1965 Menorah by Ellen Lord

This is a 1965, “Austin Stone,” menorah designed by Ellen Lord, and created by Austin Productions. The menorah features six children with raised hands for candle holders.

Made of a composite material, the menorah is made to look like the stones of the wall of Jerusalem. There are multiple types of menorahs designed by Ellen Lord that have children and look like stone.  “Austin was founded in 1952 in Brooklyn, N.Y., as a museum reproduction company featuring selections from great art collections of Egyptian, Greek, Roman, Asian, African and Contemporary sculpture.” 

https://www.worthpoint.com/worthopedia/austin-sculpture-stone-hanukkah-21102957

https://www.mcall.com/news/mc-xpm-1998-02-01-3188203-story.html

https://www.ebth.com/items/1257061-stone-maccabee-menorah-ellen-lord

Forest Avenue High School – 1935 Class Reunion

Forest Avenue High School, now James Madison, closed its doors in 1956, but some alumni include TV producer Aaron Spelling and Stanley Marcus of Neiman-Marcus. In 1983, the alumni made sure the school artifacts were archived at the Dallas Public Library, but at DJHS we house a small collection of artifacts from from individuals and families who attended.

Here we have the name tag of Hilda Cobbel, she wore it at the Forest Avenue High School class reunion of 1935. It includes her graduation photo and a button that says “Fight Forest Fight” in one of the school colors, Forest green.

Over her life, Hilda Cobbel was mentioned multiple times in the Texas Jewish Post, most notably for the JCC Purim Ball, where she was a Purim queen representing the Hadassah B & P Group in 1952.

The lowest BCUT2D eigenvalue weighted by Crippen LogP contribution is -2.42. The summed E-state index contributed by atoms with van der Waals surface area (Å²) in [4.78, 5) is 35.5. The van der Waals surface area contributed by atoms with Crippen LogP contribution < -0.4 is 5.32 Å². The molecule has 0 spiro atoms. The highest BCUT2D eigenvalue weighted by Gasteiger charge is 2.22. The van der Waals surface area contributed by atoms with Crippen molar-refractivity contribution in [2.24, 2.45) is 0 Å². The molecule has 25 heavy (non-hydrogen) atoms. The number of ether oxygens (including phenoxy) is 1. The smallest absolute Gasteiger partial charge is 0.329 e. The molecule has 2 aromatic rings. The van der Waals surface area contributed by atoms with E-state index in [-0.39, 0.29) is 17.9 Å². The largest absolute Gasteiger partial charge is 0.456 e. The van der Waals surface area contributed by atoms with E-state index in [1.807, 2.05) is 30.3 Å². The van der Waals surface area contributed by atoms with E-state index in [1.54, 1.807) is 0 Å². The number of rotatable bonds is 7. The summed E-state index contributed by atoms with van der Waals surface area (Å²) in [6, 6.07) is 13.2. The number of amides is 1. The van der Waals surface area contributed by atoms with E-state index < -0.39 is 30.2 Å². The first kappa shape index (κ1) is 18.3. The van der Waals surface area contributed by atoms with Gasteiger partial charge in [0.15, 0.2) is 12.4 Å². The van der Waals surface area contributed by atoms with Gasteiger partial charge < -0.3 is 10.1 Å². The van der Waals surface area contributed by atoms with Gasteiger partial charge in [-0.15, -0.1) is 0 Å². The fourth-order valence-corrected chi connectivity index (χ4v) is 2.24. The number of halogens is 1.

Hilda Cobbel Collection

https://www.dallasnews.com/news/2012/10/26/old-forest-avenue-high-alumni-celebrate-dallas-schools-heritage-look-to-the-future/

http://katytrailweekly.com/forest-avenue-high-school-year-anniversary-alumni-celebrate-century-of-p2445-117.htm

https://texashistory.unt.edu/ark:/67531/metapth755156/m1/1/?q=hilda

https://texashistory.unt.edu/ark:/67531/metapth753555/m1/9/?q=hilda

https://dallaslibrary2.org/dallashistory/archives/08313.php

Morton Rachofsky – 25-hour Xtraour Clock

Morton Rachofsky (1930-2019), a Dallas realtor among many other things, invented the 25-hour Xtraour Clock from the Circadian company which was most likely influenced by Sigmund Freud who used the 50 minute psychoanalytical hour.

The Chicago Tribune wrote about this clock selling at Neiman Marcus in 1990 for $82. At the DJHS we have one of the 25 hour clocks, still in its original box and encased in acrylic – a memento donated by Rachofsky’s estate.

Morton Rachofsky Family Collection

 

https://www.chicagotribune.com/news/ct-xpm-1990-10-29-9003300508-story.html

https://people.com/archive/always-running-short-of-time-let-morton-rachofsky-lengthen-your-day-with-a-25-hour-clock-vol-26-no-1/

 

 

Kosher Knife – Chalif

At the DJHS archive, we have a kosher butcher knife, known as the chalif, it’s wielded by a shochet; the person that uses the knife to process the animal. The chalif must be handmade and kept exquisitely sharp. There are fewer than 10 kosher knife makers worldwide. The knife can be made of various steel types, and the handle made from a variety of woods and materials, but a kosher knife must be roughly two-thirds the size of the animal’s neck that it is killing. There are different knife sizes for different animals, this knife is about 12 inches long, lending itself to a lamb.

Dallas Jewish Historical Society Collection 

https://www.tabletmag.com/sections/community/articles/kosher-slaughter-knifemaker

BBYO 1956 – Montgomery Alabama

Here we have a framed photograph taken by Paul Robertson of the BBYO District 7 convention that was held at Huntington College June 5- 10, 1956 in Montgomery, Alabama. Alabama is now part of region #72, “Cotton States Region”, which includes Tennessee, Alabama, Mississippi, Louisiana, and Arkansas. With 50 countries involved in the BBYO sorority and fraternities, and a total of 700 chapters worldwide, the BBYO has grown substantially since this photo was taken in 1956.

From the Ynette & Jim Hogue Collection

https://texashistory.unt.edu/ark:/67531/metapth117199/m1/1/